GRV should not be assessed in isolation – one needs to consider how the final typology mix will impact the total project costs.

Factors to Consider in Calculating Total Development Cost

All project costs need to be carefully considered when using the residual valuation method. Below we have detailed just some of the cost items likely to be incurred by a developer for a typical residential townhouses project.

Pre-development (planning and consenting)

  • Architect
  • Planner
  • Surveyor
  • Engineer
  • Quantity Surveyor
  • Valuers
  • Legal + other


  • Construction
  • Construction monitoring (engineer, quality surveyor)
  • Council fees and levies (development contributions, utility connection charges)
  • Titling (surveyor & legal)
  • Contingency

Sales and marketing

  • Marketing
  • Sale commission


  • Interest
  • Fees
  • Tax

Ensuring that cost assumptions are realistic and include an appropriate contingency is a must for the accurate assessment of the residual value.  Projects are always susceptible to delays, cost escalations, and other unforeseen expenditures. Allocating extra funds for contingencies in the budget can help reduce the impact of cost escalation.

Changes to a projects’ costs can result in significant changes to the residual value of the property. This is one of the reasons the residual valuation methodology is considered a highly sensitive methodology.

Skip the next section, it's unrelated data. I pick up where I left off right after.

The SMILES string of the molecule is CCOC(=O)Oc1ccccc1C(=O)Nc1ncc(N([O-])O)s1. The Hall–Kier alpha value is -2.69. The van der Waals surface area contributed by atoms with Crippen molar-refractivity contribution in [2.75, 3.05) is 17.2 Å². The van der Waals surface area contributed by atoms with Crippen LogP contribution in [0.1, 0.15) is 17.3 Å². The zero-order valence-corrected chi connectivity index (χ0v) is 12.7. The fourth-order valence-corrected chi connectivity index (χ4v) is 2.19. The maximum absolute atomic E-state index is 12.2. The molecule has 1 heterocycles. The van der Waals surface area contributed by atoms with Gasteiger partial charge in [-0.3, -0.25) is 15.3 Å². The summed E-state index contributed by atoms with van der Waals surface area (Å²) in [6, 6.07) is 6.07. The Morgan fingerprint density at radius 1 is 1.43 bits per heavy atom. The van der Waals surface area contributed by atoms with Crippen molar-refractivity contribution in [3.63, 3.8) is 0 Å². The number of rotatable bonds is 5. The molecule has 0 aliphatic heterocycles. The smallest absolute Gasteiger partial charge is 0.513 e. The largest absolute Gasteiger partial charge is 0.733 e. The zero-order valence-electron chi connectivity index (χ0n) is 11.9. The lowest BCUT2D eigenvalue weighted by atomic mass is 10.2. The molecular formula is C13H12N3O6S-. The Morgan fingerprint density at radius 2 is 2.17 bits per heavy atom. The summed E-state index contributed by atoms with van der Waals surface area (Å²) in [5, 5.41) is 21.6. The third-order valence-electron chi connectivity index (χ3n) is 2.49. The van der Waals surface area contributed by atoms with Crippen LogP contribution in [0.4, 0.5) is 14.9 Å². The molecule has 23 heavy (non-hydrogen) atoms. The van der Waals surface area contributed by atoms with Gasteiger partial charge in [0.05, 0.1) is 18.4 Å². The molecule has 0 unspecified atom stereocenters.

Setting Ideal Project Margins

Project margin refers to the profit the developer expects to earn from the project. For residual valuation method, the developer decides on the return they require in accordance with the risk inherent to a given development.

Larger, more complex property developments come with additional risks and typically require a great return. While for simple projects, a developer may be willing to accept a lesser return.

In the residual valuation method, if a developer increases the margin they require to move forward with a project, it decreases what the developer can afford to pay for the land. In other words, it reduces the residual value of the property. In contrast, if a developer decides they are willing accept a lower profit margin for the project, it will increase the amount they are willing to pay for land.

Today, 20% is widely considered and acceptable profit and risk allowance for typical residential property developments. If you are developing a single residential plot, the margins can be scaled down below 20%.

Applying Residual Method – Example

Consider a proposed development project for an integrated townhouse development.

A developer is proposing to build:

  • 10 residential units, 2-bedroom, 1 bathroom, floor area 80 sqm.
  • Asking price of $850,000 (expected end value)
  • Build cost is $2,600 per sqm
  • Subdivision costs (earthworks, drainage, etc)
  • Council Contributions, Connection Charges, Infrastructure Growth Charges
  • Project margin of 20%

GRV (excluding GST) = $850,000 x 10 = 8.5 million

The total project cost (excluding GST) = 4.0 million

20% Profit and risk allowance = 0.8 million

Land Residual Value = GRV – (Build Cost + Project margin)

$8.5m – ($4.0m + $0.8m)

Residual land value = $3.7 million + GST

Based on the residual valuation method, the above implies that a developer can pay $3.7 million + GST for the land, and pay all costs required to complete the development with an expected return of $0.8m (being 20%).

Make Your Next Move With an Expert in Your Corner

Looking to secure development finance for your next project? Before making your next move in the New Zealand property market, you can consult with an expert at ASAP Finance. Our team can help you in all aspects of property financing—get in touch with us today to learn more.